When Microsoft announced in January that the company was cutting 5,000 jobs, it wasn't clear how many waves it would take to realize that count. It looks like the cuts aren't done yet, based on an initial report of November 4 layoffs by TechFlash and a follow-up by PaidContent.
(PaidContent is reporting Microsoft is going to cut 800, citing a company spokeswoman. It sounds like those being cut will be notified starting today. I've asked Microsoft to confirm this report and have yet to hear back. and have gotten a call back confirming the 800 figure.)
Microsoft officials haven't been willing to provide a tally when asked for a count as to how many jobs had been cut by certain dates. The first round of layoffs was 1,400. At that time, Microsoft officials said to expect the "net headcount ... to decline by 2,000 to 3,000 over the next 18 months." (Some of those let go would be hired in other divisions, plus Microsoft planned to continue to hire in certain divisions, like Online Services, officials explained.)
In May, Microsoft made its second major wave of cuts but officials wouldn't say how many individuals were let go. At that time, CEO Steve Ballmer said that Microsoft reserved the right to cut more than the originally announced 5,000, if need be.
(Since then, Microsoft has shed a couple of thousand employees by selling Razorfish, but is set to acquire up to 1,000 Yahoos if and when its Yahoo partnership is consumated.)
So is Microsoft done? Wall Street analysts have been bullish about the company's cost-cutting measures -- maybe bullish enough to spur more.
In Microsoft's 10-Q statement, filed at the end of October, company officials implied layoffs were over. From that statement:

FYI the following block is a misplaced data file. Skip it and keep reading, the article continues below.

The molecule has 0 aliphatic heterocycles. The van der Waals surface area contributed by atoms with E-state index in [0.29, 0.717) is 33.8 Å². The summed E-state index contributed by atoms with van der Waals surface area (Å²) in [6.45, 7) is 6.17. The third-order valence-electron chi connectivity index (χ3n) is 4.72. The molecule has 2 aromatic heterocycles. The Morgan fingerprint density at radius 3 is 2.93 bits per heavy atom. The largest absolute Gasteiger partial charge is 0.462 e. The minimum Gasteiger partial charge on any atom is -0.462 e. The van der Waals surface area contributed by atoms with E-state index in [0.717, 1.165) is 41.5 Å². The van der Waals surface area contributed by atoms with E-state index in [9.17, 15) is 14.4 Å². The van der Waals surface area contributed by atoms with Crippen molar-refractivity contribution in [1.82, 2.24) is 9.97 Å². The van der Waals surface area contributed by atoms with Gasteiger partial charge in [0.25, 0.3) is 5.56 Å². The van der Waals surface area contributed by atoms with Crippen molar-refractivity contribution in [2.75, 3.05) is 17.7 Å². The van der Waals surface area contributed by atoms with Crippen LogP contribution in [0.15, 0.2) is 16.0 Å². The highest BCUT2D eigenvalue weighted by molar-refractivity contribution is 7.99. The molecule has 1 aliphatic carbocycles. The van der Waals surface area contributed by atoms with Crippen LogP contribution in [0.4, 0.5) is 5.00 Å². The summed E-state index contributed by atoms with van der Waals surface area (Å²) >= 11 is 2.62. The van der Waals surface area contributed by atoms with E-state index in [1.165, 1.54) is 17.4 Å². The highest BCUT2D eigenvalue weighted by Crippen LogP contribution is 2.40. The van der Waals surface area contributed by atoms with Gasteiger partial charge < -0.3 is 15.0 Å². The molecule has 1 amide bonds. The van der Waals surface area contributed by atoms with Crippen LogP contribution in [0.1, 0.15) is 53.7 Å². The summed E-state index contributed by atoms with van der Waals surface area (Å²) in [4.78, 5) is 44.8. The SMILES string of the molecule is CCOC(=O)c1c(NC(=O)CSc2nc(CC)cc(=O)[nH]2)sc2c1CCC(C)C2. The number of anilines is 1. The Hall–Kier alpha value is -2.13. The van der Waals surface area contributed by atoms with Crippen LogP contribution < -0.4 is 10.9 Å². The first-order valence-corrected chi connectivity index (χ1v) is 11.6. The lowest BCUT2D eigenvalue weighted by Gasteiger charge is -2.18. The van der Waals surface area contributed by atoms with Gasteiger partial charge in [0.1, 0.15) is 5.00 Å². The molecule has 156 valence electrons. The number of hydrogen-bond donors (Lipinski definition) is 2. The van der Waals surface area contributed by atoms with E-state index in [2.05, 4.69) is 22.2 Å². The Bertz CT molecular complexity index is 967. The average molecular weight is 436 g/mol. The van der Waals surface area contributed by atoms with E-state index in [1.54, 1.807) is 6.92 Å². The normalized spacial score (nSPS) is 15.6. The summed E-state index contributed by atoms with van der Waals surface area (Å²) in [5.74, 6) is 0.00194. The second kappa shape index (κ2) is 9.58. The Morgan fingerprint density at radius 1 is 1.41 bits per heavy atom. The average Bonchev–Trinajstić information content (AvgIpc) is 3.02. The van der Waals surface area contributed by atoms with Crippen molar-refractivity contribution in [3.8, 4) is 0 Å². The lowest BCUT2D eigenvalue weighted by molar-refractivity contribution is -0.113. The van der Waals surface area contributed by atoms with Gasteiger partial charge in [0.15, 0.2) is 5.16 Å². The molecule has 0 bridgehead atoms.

"In January 2009, we announced and implemented a resource management program to reduce discretionary operating expenses, employee headcount, and capital expenditures. As part of this program, we announced the elimination of up to 5,000 positions in research and development, marketing, sales, finance, legal, human resources, and information technology by June 30, 2010. We have now completed this program and reduced our overall number of positions by approximately 5,000 and headcount by approximately 4,600."
It's unclear if the beancounters had taken into account the new wave of 800 as part of those figures or if this week's cuts are going beyond the 4,600 who've been let go already.
Update: Microsoft spokesman Lou Gellos said that prior to today's announcement, Microsoft already had cut 5,000 positions but only 4,600 people, since about 400 of those cut found new positions at the company. He said it's not clear how many of the 800 cut today will be rehired. He said that Microsoft has now cut 5,800 positions total since January and indicated that -- while no one is willing to say definitively that no more cuts are coming -- Microsoft has exceeded its headcount reduction commitments.
Also no word yet on which teams/groups are part of this week's cuts. If I hear more, I'll update this post.
Update No. 2: Don Dodge of Microsoft's Emerging Business team is one of today's casualties.